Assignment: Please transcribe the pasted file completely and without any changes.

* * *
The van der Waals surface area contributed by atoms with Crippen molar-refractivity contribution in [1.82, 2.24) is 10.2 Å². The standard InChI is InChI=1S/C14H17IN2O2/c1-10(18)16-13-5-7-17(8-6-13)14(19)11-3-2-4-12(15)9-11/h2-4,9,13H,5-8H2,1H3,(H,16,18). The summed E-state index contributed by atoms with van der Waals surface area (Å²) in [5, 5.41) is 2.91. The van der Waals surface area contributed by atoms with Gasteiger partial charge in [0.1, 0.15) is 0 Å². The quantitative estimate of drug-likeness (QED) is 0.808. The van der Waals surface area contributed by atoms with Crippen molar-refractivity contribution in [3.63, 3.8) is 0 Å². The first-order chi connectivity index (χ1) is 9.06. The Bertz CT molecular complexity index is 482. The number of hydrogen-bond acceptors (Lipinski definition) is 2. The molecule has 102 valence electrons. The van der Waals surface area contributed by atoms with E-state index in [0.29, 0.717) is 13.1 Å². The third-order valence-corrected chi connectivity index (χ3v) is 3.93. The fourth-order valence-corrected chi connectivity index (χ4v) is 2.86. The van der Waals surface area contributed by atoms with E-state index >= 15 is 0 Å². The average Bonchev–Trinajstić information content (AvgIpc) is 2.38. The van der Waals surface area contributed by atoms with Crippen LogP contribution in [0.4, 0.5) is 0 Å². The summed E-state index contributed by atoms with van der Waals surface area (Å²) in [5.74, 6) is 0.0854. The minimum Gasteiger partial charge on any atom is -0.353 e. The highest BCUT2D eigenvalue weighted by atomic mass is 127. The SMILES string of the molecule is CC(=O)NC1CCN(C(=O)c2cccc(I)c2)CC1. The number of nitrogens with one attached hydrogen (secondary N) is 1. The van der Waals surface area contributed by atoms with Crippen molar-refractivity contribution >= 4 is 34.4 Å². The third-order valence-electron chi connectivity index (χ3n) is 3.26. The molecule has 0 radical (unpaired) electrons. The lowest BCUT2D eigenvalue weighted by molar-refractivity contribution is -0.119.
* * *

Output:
The van der Waals surface area contributed by atoms with Crippen molar-refractivity contribution in [1.82, 2.24) is 10.2 Å². The standard InChI is InChI=1S/C14H17IN2O2/c1-10(18)16-13-5-7-17(8-6-13)14(19)11-3-2-4-12(15)9-11/h2-4,9,13H,5-8H2,1H3,(H,16,18). The summed E-state index contributed by atoms with van der Waals surface area (Å²) in [5, 5.41) is 2.91. The van der Waals surface area contributed by atoms with Gasteiger partial charge in [0.1, 0.15) is 0 Å². The quantitative estimate of drug-likeness (QED) is 0.808. The van der Waals surface area contributed by atoms with Crippen molar-refractivity contribution in [3.63, 3.8) is 0 Å². The first-order chi connectivity index (χ1) is 9.06. The Bertz CT molecular complexity index is 482. The number of hydrogen-bond acceptors (Lipinski definition) is 2. The molecule has 102 valence electrons. The van der Waals surface area contributed by atoms with E-state index in [0.29, 0.717) is 13.1 Å². The third-order valence-corrected chi connectivity index (χ3v) is 3.93. The fourth-order valence-corrected chi connectivity index (χ4v) is 2.86. The van der Waals surface area contributed by atoms with E-state index >= 15 is 0 Å². The average Bonchev–Trinajstić information content (AvgIpc) is 2.38. The van der Waals surface area contributed by atoms with Crippen LogP contribution in [0.4, 0.5) is 0 Å². The summed E-state index contributed by atoms with van der Waals surface area (Å²) in [5.74, 6) is 0.0854. The minimum Gasteiger partial charge on any atom is -0.353 e. The highest BCUT2D eigenvalue weighted by atomic mass is 127. The SMILES string of the molecule is CC(=O)NC1CCN(C(=O)c2cccc(I)c2)CC1. The number of nitrogens with one attached hydrogen (secondary N) is 1. The van der Waals surface area contributed by atoms with Crippen molar-refractivity contribution >= 4 is 34.4 Å². The third-order valence-electron chi connectivity index (χ3n) is 3.26. The molecule has 0 radical (unpaired) electrons. The lowest BCUT2D eigenvalue weighted by molar-refractivity contribution is -0.119.